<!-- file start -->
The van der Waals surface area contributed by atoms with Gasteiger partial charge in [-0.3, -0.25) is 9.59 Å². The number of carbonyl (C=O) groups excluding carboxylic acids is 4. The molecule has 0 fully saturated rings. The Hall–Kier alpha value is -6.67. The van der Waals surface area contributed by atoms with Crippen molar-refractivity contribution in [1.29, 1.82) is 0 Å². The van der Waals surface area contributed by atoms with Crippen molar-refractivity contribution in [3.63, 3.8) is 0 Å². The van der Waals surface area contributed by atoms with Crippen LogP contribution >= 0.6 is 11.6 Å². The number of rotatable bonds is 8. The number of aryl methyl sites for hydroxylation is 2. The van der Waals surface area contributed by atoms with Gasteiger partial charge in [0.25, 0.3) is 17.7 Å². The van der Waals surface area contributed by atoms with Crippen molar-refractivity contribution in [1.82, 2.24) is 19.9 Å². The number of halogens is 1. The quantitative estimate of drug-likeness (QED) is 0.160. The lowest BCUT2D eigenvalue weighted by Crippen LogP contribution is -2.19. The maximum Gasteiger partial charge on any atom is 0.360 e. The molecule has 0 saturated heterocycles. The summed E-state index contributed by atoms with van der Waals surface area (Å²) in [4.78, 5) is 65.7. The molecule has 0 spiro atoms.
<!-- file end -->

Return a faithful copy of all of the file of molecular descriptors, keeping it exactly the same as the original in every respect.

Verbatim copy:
The van der Waals surface area contributed by atoms with Gasteiger partial charge in [-0.3, -0.25) is 9.59 Å². The number of carbonyl (C=O) groups excluding carboxylic acids is 4. The molecule has 0 fully saturated rings. The Hall–Kier alpha value is -6.67. The van der Waals surface area contributed by atoms with Crippen molar-refractivity contribution in [1.29, 1.82) is 0 Å². The van der Waals surface area contributed by atoms with Crippen molar-refractivity contribution in [3.63, 3.8) is 0 Å². The van der Waals surface area contributed by atoms with Crippen LogP contribution >= 0.6 is 11.6 Å². The number of rotatable bonds is 8. The number of aryl methyl sites for hydroxylation is 2. The van der Waals surface area contributed by atoms with Gasteiger partial charge in [0.25, 0.3) is 17.7 Å². The van der Waals surface area contributed by atoms with Crippen molar-refractivity contribution in [1.82, 2.24) is 19.9 Å². The number of halogens is 1. The quantitative estimate of drug-likeness (QED) is 0.160. The lowest BCUT2D eigenvalue weighted by Crippen LogP contribution is -2.19. The maximum Gasteiger partial charge on any atom is 0.360 e. The molecule has 0 saturated heterocycles. The summed E-state index contributed by atoms with van der Waals surface area (Å²) in [4.78, 5) is 65.7. The molecule has 0 spiro atoms.